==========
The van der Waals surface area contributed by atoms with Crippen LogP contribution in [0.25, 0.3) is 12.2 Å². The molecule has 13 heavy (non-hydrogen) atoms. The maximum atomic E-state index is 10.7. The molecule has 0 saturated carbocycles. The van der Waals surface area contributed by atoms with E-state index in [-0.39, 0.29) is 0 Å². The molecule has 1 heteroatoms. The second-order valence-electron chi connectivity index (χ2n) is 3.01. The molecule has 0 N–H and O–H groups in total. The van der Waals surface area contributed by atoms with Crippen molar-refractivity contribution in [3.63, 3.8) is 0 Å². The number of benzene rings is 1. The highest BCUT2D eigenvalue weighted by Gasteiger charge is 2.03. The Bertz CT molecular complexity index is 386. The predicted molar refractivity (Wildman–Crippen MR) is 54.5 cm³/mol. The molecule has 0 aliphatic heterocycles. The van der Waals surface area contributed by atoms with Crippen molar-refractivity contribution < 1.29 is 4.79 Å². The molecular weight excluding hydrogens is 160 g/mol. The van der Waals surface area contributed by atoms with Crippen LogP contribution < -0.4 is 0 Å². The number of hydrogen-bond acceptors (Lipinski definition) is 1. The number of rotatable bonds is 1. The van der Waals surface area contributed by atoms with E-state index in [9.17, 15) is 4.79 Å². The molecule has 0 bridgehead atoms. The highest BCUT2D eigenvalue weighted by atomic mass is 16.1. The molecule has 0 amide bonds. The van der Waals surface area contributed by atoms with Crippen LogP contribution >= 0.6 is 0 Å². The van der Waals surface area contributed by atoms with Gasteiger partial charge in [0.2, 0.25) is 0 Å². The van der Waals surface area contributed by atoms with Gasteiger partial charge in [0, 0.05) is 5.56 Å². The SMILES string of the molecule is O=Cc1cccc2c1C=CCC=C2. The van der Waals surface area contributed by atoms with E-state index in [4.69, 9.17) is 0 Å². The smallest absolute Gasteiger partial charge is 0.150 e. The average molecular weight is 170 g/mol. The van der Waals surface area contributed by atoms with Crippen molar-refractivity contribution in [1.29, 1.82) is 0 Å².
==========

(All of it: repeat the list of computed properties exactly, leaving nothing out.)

The van der Waals surface area contributed by atoms with Crippen LogP contribution in [0.25, 0.3) is 12.2 Å². The molecule has 13 heavy (non-hydrogen) atoms. The maximum atomic E-state index is 10.7. The molecule has 0 saturated carbocycles. The van der Waals surface area contributed by atoms with E-state index in [-0.39, 0.29) is 0 Å². The molecule has 1 heteroatoms. The second-order valence-electron chi connectivity index (χ2n) is 3.01. The molecule has 0 N–H and O–H groups in total. The van der Waals surface area contributed by atoms with Crippen molar-refractivity contribution in [3.63, 3.8) is 0 Å². The number of benzene rings is 1. The highest BCUT2D eigenvalue weighted by Gasteiger charge is 2.03. The Bertz CT molecular complexity index is 386. The predicted molar refractivity (Wildman–Crippen MR) is 54.5 cm³/mol. The molecule has 0 aliphatic heterocycles. The van der Waals surface area contributed by atoms with Crippen molar-refractivity contribution < 1.29 is 4.79 Å². The molecular weight excluding hydrogens is 160 g/mol. The van der Waals surface area contributed by atoms with Crippen LogP contribution < -0.4 is 0 Å². The number of hydrogen-bond acceptors (Lipinski definition) is 1. The number of rotatable bonds is 1. The van der Waals surface area contributed by atoms with E-state index in [9.17, 15) is 4.79 Å². The molecule has 0 bridgehead atoms. The highest BCUT2D eigenvalue weighted by atomic mass is 16.1. The molecule has 0 amide bonds. The van der Waals surface area contributed by atoms with Crippen LogP contribution >= 0.6 is 0 Å². The van der Waals surface area contributed by atoms with Gasteiger partial charge in [0.2, 0.25) is 0 Å². The van der Waals surface area contributed by atoms with Gasteiger partial charge in [0, 0.05) is 5.56 Å². The SMILES string of the molecule is O=Cc1cccc2c1C=CCC=C2. The van der Waals surface area contributed by atoms with E-state index in [4.69, 9.17) is 0 Å². The smallest absolute Gasteiger partial charge is 0.150 e. The average molecular weight is 170 g/mol. The van der Waals surface area contributed by atoms with Crippen molar-refractivity contribution in [1.29, 1.82) is 0 Å².